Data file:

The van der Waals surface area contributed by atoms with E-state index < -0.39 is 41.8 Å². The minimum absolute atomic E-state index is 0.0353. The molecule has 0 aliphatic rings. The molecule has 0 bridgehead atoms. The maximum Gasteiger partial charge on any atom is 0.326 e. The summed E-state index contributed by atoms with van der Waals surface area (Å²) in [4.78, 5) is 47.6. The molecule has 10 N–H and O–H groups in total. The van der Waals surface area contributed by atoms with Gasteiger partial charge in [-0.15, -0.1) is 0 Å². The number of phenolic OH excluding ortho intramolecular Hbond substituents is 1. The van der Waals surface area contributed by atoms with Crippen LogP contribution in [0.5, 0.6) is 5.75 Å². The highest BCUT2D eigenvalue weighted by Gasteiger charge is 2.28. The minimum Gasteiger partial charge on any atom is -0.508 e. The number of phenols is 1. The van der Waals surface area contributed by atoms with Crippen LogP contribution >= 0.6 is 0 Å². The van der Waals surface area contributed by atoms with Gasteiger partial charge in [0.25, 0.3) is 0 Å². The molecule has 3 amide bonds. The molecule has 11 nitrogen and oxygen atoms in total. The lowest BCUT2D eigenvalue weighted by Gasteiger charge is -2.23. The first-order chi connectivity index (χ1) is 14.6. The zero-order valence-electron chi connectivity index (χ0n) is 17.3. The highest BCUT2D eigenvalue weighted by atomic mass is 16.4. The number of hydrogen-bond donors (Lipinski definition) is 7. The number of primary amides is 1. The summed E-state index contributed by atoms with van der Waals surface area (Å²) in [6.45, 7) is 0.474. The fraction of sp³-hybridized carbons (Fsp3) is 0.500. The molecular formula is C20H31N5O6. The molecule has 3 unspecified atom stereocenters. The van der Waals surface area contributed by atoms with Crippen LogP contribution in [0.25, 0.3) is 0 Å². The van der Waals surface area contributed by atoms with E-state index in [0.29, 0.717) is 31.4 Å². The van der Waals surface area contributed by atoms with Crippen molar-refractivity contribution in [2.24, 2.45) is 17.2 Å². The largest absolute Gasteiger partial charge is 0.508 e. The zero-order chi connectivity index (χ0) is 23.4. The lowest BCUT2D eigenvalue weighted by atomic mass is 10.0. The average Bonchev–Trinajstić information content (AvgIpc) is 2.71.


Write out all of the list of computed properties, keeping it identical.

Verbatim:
The van der Waals surface area contributed by atoms with E-state index < -0.39 is 41.8 Å². The minimum absolute atomic E-state index is 0.0353. The molecule has 0 aliphatic rings. The molecule has 0 bridgehead atoms. The maximum Gasteiger partial charge on any atom is 0.326 e. The summed E-state index contributed by atoms with van der Waals surface area (Å²) in [4.78, 5) is 47.6. The molecule has 10 N–H and O–H groups in total. The van der Waals surface area contributed by atoms with Gasteiger partial charge in [-0.15, -0.1) is 0 Å². The number of phenolic OH excluding ortho intramolecular Hbond substituents is 1. The van der Waals surface area contributed by atoms with Crippen LogP contribution in [0.5, 0.6) is 5.75 Å². The highest BCUT2D eigenvalue weighted by Gasteiger charge is 2.28. The minimum Gasteiger partial charge on any atom is -0.508 e. The number of phenols is 1. The van der Waals surface area contributed by atoms with Crippen LogP contribution >= 0.6 is 0 Å². The van der Waals surface area contributed by atoms with Gasteiger partial charge in [0.25, 0.3) is 0 Å². The molecule has 3 amide bonds. The molecule has 11 nitrogen and oxygen atoms in total. The lowest BCUT2D eigenvalue weighted by Gasteiger charge is -2.23. The first-order chi connectivity index (χ1) is 14.6. The zero-order valence-electron chi connectivity index (χ0n) is 17.3. The highest BCUT2D eigenvalue weighted by atomic mass is 16.4. The number of hydrogen-bond donors (Lipinski definition) is 7. The number of primary amides is 1. The summed E-state index contributed by atoms with van der Waals surface area (Å²) in [6.45, 7) is 0.474. The fraction of sp³-hybridized carbons (Fsp3) is 0.500. The molecular formula is C20H31N5O6. The molecule has 3 unspecified atom stereocenters. The van der Waals surface area contributed by atoms with Crippen LogP contribution in [0.25, 0.3) is 0 Å². The van der Waals surface area contributed by atoms with E-state index in [0.29, 0.717) is 31.4 Å². The van der Waals surface area contributed by atoms with Crippen molar-refractivity contribution in [2.24, 2.45) is 17.2 Å². The largest absolute Gasteiger partial charge is 0.508 e. The zero-order chi connectivity index (χ0) is 23.4. The lowest BCUT2D eigenvalue weighted by atomic mass is 10.0. The average Bonchev–Trinajstić information content (AvgIpc) is 2.71.